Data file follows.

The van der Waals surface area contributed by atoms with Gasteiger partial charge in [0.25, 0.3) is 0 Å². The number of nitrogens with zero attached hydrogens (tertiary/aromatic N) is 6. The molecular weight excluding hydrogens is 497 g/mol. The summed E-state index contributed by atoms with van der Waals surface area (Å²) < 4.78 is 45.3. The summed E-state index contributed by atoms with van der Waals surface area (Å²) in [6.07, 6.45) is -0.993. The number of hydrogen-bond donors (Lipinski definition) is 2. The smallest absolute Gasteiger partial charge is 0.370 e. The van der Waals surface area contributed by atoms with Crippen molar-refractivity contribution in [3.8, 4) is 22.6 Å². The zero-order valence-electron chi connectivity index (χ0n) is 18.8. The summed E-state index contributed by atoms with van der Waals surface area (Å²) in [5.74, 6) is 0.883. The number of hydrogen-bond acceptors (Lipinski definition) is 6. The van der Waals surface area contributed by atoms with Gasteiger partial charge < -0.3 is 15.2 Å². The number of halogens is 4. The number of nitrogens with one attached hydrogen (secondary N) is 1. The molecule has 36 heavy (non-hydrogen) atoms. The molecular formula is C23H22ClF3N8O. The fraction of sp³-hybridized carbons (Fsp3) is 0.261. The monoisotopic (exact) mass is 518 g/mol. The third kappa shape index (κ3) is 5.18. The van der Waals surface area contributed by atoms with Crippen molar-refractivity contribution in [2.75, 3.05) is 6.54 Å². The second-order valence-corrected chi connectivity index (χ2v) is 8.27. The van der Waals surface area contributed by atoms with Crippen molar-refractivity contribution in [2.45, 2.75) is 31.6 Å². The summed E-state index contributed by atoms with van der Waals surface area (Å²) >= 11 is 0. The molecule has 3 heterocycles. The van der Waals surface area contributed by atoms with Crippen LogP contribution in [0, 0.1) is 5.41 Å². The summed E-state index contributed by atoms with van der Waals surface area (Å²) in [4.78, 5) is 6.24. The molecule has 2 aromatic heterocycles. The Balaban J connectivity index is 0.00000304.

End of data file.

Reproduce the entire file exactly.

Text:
The van der Waals surface area contributed by atoms with Gasteiger partial charge in [0.25, 0.3) is 0 Å². The number of nitrogens with zero attached hydrogens (tertiary/aromatic N) is 6. The molecular weight excluding hydrogens is 497 g/mol. The summed E-state index contributed by atoms with van der Waals surface area (Å²) < 4.78 is 45.3. The summed E-state index contributed by atoms with van der Waals surface area (Å²) in [6.07, 6.45) is -0.993. The number of hydrogen-bond donors (Lipinski definition) is 2. The smallest absolute Gasteiger partial charge is 0.370 e. The van der Waals surface area contributed by atoms with Crippen molar-refractivity contribution in [3.8, 4) is 22.6 Å². The zero-order valence-electron chi connectivity index (χ0n) is 18.8. The summed E-state index contributed by atoms with van der Waals surface area (Å²) in [5.74, 6) is 0.883. The number of hydrogen-bond acceptors (Lipinski definition) is 6. The van der Waals surface area contributed by atoms with Gasteiger partial charge < -0.3 is 15.2 Å². The number of halogens is 4. The number of nitrogens with one attached hydrogen (secondary N) is 1. The molecule has 36 heavy (non-hydrogen) atoms. The molecular formula is C23H22ClF3N8O. The fraction of sp³-hybridized carbons (Fsp3) is 0.261. The monoisotopic (exact) mass is 518 g/mol. The third kappa shape index (κ3) is 5.18. The van der Waals surface area contributed by atoms with Crippen molar-refractivity contribution in [2.75, 3.05) is 6.54 Å². The second-order valence-corrected chi connectivity index (χ2v) is 8.27. The van der Waals surface area contributed by atoms with Crippen molar-refractivity contribution in [2.45, 2.75) is 31.6 Å². The summed E-state index contributed by atoms with van der Waals surface area (Å²) >= 11 is 0. The molecule has 3 heterocycles. The van der Waals surface area contributed by atoms with Crippen LogP contribution in [0, 0.1) is 5.41 Å². The summed E-state index contributed by atoms with van der Waals surface area (Å²) in [4.78, 5) is 6.24. The molecule has 2 aromatic heterocycles. The Balaban J connectivity index is 0.00000304.